Yes, I feel for men right now. The Me Too movement was useful in eradicating some horrific actions by some men. However, I feel at times we tipped to the other side of the spectrum and some men began to feel attacked just for being male. Men when they are in their truth and integrity are truly powerful, attractive, and needed.

Most women I know desire a masculine man. I feel we almost have become ashamed to desire what our biology desires. This is probably the same in same sex relationships (one carries the more masculine attributes and one feminine). Polarity is sexy. Polarity is natural.

It is also how the earth functions, just look at the magnetic field and gravity. We want to have the friction of polarity and it’s also an energetic exchange. The woman lifts the man to get in touch with Source, but she can only do this if she feels protected.

Interestingly enough, they say a woman has an easier time climaxing when she feels safe. Again this is biological. And yes, I feel we can create collective gender healing in this way.

You also mentioned that you were aware the term “feminine feminist” may result in a loss of followers. Have you experienced pushback around this issue in the past? Why do you think this is a concept that is highly charged for women and men alike?

I actually didn’t receive as much push back as I thought. Perhaps we are ready now to find a balance in this area. Maybe it’s all about the language, which takes us back to the answer in the first question — that we can achieve more when we are gentle and loving in our approach.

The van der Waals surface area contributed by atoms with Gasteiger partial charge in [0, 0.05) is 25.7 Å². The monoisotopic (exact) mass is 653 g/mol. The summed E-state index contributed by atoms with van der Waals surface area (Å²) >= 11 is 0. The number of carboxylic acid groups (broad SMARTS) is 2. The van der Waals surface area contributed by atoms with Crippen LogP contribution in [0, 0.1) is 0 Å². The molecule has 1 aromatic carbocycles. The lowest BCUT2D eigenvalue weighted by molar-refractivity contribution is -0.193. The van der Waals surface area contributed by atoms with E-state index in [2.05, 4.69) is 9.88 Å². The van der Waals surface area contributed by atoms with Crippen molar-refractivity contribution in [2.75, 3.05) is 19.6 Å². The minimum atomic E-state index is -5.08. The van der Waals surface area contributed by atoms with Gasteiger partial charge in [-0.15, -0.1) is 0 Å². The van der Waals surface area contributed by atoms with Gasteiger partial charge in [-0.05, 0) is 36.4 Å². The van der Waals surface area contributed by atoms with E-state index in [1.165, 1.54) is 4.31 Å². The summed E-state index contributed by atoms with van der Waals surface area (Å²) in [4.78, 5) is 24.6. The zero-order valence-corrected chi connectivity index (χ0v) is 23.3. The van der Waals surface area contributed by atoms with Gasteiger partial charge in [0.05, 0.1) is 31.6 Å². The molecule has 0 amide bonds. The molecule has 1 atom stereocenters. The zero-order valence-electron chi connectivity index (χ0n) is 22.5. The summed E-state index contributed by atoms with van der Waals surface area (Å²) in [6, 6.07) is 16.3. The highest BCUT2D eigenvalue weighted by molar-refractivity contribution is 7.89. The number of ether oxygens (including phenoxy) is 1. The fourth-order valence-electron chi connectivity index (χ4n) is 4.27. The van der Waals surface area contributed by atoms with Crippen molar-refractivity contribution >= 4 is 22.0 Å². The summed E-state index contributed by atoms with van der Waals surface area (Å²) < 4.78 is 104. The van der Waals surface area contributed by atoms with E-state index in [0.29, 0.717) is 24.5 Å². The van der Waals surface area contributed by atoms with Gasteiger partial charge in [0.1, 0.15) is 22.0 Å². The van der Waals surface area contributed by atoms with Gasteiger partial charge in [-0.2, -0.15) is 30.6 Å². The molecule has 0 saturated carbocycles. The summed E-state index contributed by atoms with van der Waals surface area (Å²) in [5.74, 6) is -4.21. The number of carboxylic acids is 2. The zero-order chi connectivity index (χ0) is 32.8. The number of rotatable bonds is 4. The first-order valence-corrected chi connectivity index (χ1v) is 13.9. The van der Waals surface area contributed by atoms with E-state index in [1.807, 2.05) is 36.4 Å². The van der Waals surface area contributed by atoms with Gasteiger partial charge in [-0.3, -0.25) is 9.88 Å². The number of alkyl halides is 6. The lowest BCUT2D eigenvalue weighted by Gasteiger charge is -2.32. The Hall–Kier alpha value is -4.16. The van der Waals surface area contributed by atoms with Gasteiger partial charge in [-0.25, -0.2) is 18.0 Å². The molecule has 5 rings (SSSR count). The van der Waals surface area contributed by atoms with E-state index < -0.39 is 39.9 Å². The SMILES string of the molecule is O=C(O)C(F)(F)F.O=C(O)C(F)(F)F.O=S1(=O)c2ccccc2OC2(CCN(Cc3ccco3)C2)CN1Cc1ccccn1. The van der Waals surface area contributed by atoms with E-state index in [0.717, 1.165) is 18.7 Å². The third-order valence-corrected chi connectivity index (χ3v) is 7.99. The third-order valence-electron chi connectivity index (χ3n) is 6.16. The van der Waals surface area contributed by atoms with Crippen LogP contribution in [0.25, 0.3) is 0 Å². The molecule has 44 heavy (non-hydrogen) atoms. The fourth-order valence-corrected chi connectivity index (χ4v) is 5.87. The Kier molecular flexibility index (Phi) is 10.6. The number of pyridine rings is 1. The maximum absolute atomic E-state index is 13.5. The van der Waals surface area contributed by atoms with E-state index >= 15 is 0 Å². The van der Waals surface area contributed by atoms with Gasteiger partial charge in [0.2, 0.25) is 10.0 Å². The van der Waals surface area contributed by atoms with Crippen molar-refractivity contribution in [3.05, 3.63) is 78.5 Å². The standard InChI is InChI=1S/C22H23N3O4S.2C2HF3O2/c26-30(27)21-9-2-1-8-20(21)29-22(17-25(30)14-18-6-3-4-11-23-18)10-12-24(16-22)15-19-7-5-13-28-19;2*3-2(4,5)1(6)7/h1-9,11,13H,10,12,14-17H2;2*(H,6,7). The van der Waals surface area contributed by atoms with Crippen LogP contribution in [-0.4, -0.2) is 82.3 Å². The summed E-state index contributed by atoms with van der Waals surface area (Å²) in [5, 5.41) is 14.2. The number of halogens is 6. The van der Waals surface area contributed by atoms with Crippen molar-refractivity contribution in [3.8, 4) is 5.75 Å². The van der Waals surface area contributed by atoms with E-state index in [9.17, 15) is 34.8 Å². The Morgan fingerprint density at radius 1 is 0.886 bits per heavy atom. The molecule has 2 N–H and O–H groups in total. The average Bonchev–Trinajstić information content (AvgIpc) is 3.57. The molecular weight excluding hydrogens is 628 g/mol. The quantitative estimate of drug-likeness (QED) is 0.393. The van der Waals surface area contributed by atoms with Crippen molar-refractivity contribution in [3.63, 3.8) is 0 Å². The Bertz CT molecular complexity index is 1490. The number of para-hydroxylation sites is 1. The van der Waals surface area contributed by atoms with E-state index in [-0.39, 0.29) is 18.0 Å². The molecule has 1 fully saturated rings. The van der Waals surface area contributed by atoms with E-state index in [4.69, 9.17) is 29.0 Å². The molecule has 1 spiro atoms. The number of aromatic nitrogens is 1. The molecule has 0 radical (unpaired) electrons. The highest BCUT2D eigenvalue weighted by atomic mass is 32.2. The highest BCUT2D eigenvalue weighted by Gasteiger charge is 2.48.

You are a very successful business owner. Typically, professional success has taken a more masculine narrative. For example, hustle culture over receptivity, aggression over passivity, linear over cyclical, and strategy over intuition. What has been your experience dancing with the masculine and feminine as a female business owner?

Oh, well I may struggle a bit in this area. I have days where all I want to do is the more feminine aspects of creating and alchemizing my product line. Then there are days when I need to get behind a computer and be ‘assertive’ with certain parties. I suppose it is a dance and I just tune into what is needed for that particular day. I do think we are in a new age where the paradigm is being recreated. Today, business is all about communication and trust building with your audience. The old hustle may be being replaced with more heart and connection. People can feel that and know when it’s authentic.

Do you think that as a society if we try and push both men and women to be typically more masculine and hero attributes such as physical strength, competition, hustle mentality, that we are ironically dismissing feminine values and gifts such as softness, collaboration, and beauty?

I never really think about it in that way. I just think every situation needs its own assessment to see what is needed. I also am not sure we can push anything. It has to evolve from self inquiry and experiences. But that being said, what a sad society it would be without softness, collaboration, and beauty. I’m not sure we can exist without those qualities or the strength too. I suppose it’s all about the right balance of yin and yang.

Shiva Rose is the Author of Whole Beauty, Founder of The Local Rose, and Shiva Rose Beauty. After having her first daughter in her early twenties, she was diagnosed with an autoimmune condition. This diagnosis, and yearning for a healthy planet for her daughter, propelled her on a path as a naturalist, activist, and natural skincare creator.

Photo by Hannah Mills.